Saturday, March 31, 2007

Are atheist books "content-oriented" while Christian books "driven by personalities?"

Friendly Atheist compares some of the current best-selling Christian books with some of the current best-selling atheist books and notices a difference. The Christian books have a smiling picture of the author (with their hand folded) but the cover of the atheist books contain just words, no imagery. This leads him to conclude the following:

Why are the covers of atheist books so different from the Christian counterparts?

One explanation might be that the Christian books are driven by personalities. The authors/pastors themselves are the selling points of their books, moreso than their content which is essentially interchangeable.

Atheist books, on the other hand, are less personality-driven and more content-oriented. Because of that, we seem to focus the covers more on the words and less on the imagery.

I would agree that some of the Christian market is personality-driven but that percentage is small when you compare it to the larger market. And when you do, you find the following bestsellers (from Amazon):

None have a picture of the author on the cover, smiling or otherwise. Yes, they do use imagery but you would have to agree that each is selling more on content than image.

But that's not even the extent of the market, lets take a look at some of the bestsellers throughout church history:

I'm just skimming the surface here. And I haven't even included the best-selling book of all time:

I don't think you can get plainer than that! (What? No smiling Jesus?)

Maybe we use imagery in our books because we understand that we don't have to disconnect the visual from the intellectual, that the visual can convey something to the reader that author would like to invoke. I contend that the atheist authors are conveying what we would have if we accepted their message: life in a sterile, colorless world. Bound by nature and never to transcend into the supernatural.

Why no smiling atheists on the cover of books? I would think that it would be hard to smile when you say, "This is all there is. You live, you die, you don't get anything else." Nilism doesn't tend to make people very chipper. (Though Friendly Atheist looks pretty chipper). See how disconcerting it would be to put a smiling atheist on the cover of a book entitled "God is Dead And How to Keep Him That Way."

We smile because we have good news, "This isn't it! The madness, despair, injustice of this life is not the extent of our existence. There will be a time when our tears will be dried and justice will prevail. When we will live in peace and joy." That tends to make people happy.


  1. Pamela said...
    go Michele!!!!!!!!!
    Kristy said...
    This is my first visit to your blog and I thoroughly enjoyed this post.

    I agree with you: Christian books aren't afraid to put a smiling person (author or otherwise) on the cover because we know that it is good news. I think, too, that the atheists as a group are very eager to be taken seriously and to get their point of view in front of a mainstream crowd Book covers like those discussed say "Take us seriously" and "See? We are no nonsense". From my experience, atheists view Christians as frivolous and foolish and not to be taken seriously, particularly from an intellectual standpoint.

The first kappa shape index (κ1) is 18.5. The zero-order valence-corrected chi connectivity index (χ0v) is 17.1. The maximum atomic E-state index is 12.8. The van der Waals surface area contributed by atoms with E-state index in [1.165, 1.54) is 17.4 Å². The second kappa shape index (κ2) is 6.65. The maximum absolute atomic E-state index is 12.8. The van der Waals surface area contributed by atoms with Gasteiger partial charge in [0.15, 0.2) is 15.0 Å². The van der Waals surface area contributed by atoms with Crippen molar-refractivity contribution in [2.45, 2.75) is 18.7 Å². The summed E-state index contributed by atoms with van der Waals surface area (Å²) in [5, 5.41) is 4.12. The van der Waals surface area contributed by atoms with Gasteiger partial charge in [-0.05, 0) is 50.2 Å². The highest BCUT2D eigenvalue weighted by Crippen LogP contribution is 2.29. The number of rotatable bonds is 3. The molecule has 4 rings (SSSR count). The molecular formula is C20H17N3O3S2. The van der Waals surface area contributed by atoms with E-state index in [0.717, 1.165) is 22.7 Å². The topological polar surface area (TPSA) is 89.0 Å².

Moonshadow said...
    The post on RCB suggests to me that you desire a discussion ...

    I am put off by the plain black. A Bible's "brand" in bold lettering is also unsavory, i.e., the early ESVs.

    A pocket-sized copy with a picture of the Sea of Galilee is sentimental, as is a picture of a silver chalice and paten. Give me plain burgundy.

    I have favorite Christian authors. I have favorite non-Christian authors. I have purchased a book based strictly on the author's reputation.

    The fact is that, at the centre of Christianity is a Person. The Christian faith, therefore, is highly personal. Saving faith puts us in right relation with God and with others. That's part of its appeal: interdependence, community.

    Christianity's distinct message of salvation, the "content," can be perceived and believed in a vacuum, in isolation, by the light of God's spirit alone. These "Damascus Road" experiences are reserved for only the extremely proud, those dense individuals who can't seem to learn the faith humbly from believers in their midst. For, primarily, the faith is passed on from generation to generation, from people you know, people you trust.

    I could say more, but, if you want a discussion, hopefully there's fodder for one in what I've said.
    michele said...
    Welcome, Kristy to me blog. I agree with you that they look at us as smiling idiots. But I would challenge them to read half the stuff we read in seminary to see that we aren't a bunch of air-heads.

    I always think of them as sneering :-) so even if they wanted to smile, it probably would like arrogant and condescending.
    michele said...
    Moonshadow, actually I wasn't look for conversation, just traffic :-) I never expect conversation about Christian stuff. Usually we just argue about politics.

    I noticed that you didn't touch on the atheism aspect, why?
    Moonshadow said...
    I noticed that you didn't touch on the atheism aspect, why?

    That I didn't address everything dawned on me after I posted. Let me give these reasons:

    (1) I desired to keep the post short.

    (2) I don't believe in atheism. To that end, I don't feel qualified to comment, having never considered the position for myself and not being well-read on it.

    (3) I was taught that if I can't say anything nice ...

    No, seriously, rather than put anyone on the defensive, I think it's more winsome to describe the advantages of theistic belief, though not necessarily in direct reaction to atheism.

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